Please turn on javascript in your browser to play chess.
Only Chess Forum

Only Chess Forum

  1. 22 Feb '11 14:35
    Hi - I'm new here. And am re-learning how to play chess. This game started with my black opponent coming on confidently. Then resigned. I think I would have tried to play it out. How about you? I guess my real question is when should one resign.

  2. 22 Feb '11 15:04 / 1 edit
    "I guess my real question is when should one resign. "

    I did a Bloggy thing on this very subject.

    Here is the bones of the blog.

    To resign or not to resign, that is the question.

    A regular post this one with some player complaining a player
    will not resign in a lost position

    Again the camps are split in a healthy 50/50.
    The main argument for not resigning is you never win by resigning.
    The main argument for is that is bad manners, an insult.

    A middling bunch state as long as there is a chance of a win or
    a draw then do not resign.

    But what is a chance? How do we judge a chance?
    I bet each one of us have lost a game we should have won when
    our opponent had no chance and visa-versa. (in my case a lot of visa-versa).

    What right does any of us have to say ‘no chance.’
    when in the back of minds their lurks that blown game.

    You cannot force a player to resign. It is their choice.

    However you can still be creative and at the end of this piece you
    will see the tail end of 4 games played on RHP where the winning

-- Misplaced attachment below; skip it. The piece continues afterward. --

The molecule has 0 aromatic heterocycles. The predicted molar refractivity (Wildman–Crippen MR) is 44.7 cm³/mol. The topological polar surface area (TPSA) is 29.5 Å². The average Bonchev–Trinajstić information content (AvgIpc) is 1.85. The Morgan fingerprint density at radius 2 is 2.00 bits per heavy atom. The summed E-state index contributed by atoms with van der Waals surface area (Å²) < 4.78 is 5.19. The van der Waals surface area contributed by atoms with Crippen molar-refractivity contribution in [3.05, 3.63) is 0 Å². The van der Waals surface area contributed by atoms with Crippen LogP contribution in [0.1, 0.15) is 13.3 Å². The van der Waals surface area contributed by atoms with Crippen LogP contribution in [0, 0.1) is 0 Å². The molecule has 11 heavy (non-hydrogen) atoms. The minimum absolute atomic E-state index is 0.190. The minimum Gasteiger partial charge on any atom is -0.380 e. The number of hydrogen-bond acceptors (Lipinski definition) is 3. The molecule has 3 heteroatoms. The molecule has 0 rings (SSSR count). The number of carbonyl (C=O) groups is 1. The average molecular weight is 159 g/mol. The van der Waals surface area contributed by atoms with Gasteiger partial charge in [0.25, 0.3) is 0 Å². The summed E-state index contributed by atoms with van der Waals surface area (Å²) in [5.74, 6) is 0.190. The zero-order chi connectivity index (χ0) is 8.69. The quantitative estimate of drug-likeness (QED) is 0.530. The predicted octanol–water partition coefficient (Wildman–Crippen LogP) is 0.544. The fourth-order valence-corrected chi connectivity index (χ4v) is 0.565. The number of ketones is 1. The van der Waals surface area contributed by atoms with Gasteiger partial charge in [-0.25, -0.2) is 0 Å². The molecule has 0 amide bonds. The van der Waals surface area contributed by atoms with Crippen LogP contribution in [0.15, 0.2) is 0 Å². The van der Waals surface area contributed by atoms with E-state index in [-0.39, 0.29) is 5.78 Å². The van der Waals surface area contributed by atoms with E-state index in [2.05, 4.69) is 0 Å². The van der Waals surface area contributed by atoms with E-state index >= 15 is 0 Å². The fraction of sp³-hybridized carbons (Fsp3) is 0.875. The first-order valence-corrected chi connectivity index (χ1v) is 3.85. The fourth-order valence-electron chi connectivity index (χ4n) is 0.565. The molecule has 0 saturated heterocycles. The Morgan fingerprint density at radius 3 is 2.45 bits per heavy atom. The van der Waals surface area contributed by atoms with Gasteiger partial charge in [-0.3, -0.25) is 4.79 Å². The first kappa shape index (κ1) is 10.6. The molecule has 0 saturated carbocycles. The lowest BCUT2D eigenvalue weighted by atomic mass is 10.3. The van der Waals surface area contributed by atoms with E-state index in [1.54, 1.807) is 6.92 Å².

player decides; “Well if you won’t resign, I’ll do this…”

    Then we are onto who is insulting who?
    The player for not resigning, or the winner for taking the mickey.

    Here are the creative guys who know how to win a won game.
    All games played on RHP.

    Dutch Defense - jankrb



    stephensmith - Gashkin



    ivanuzz - Herr Kisch



    ivanuzz - Herr Kisch



    So if your opponent does not resign then seek inspiration from these
    guys and make pretty checkmates.
  3. 22 Feb '11 15:32 / 1 edit
    I don't think I was very clear. My opponent resigned and I would've preferred if the game continued.

    [Wow, that last game is crazy.]
  4. Standard member wormwood
    If Theres Hell Below
    22 Feb '11 15:38
    for as long as you have ANY doubts of whether it's resignable or not, DON'T.
  5. 22 Feb '11 15:44 / 1 edit
    Defeat was inevitable provided you didn't play something stupid or drop dead. The best I can see for black is Ke6 which gives the greatest delay to mate but also the possibility of a cool underpromotion to a knight.

    28. ... Ke6 29. f7 Ke7 30. g8=N+ Rxg8 31. fxg8=Q and mate follows a move later.

    No doubt he saw the writing on the wall and just wanted to end it before it got too embarrassing. I suspect he'd also think it rude to continue at that point, it suggests you are such a patzer you can't work out a mating attack. I can see why you'd want to continue to be able to give the coup de grace though.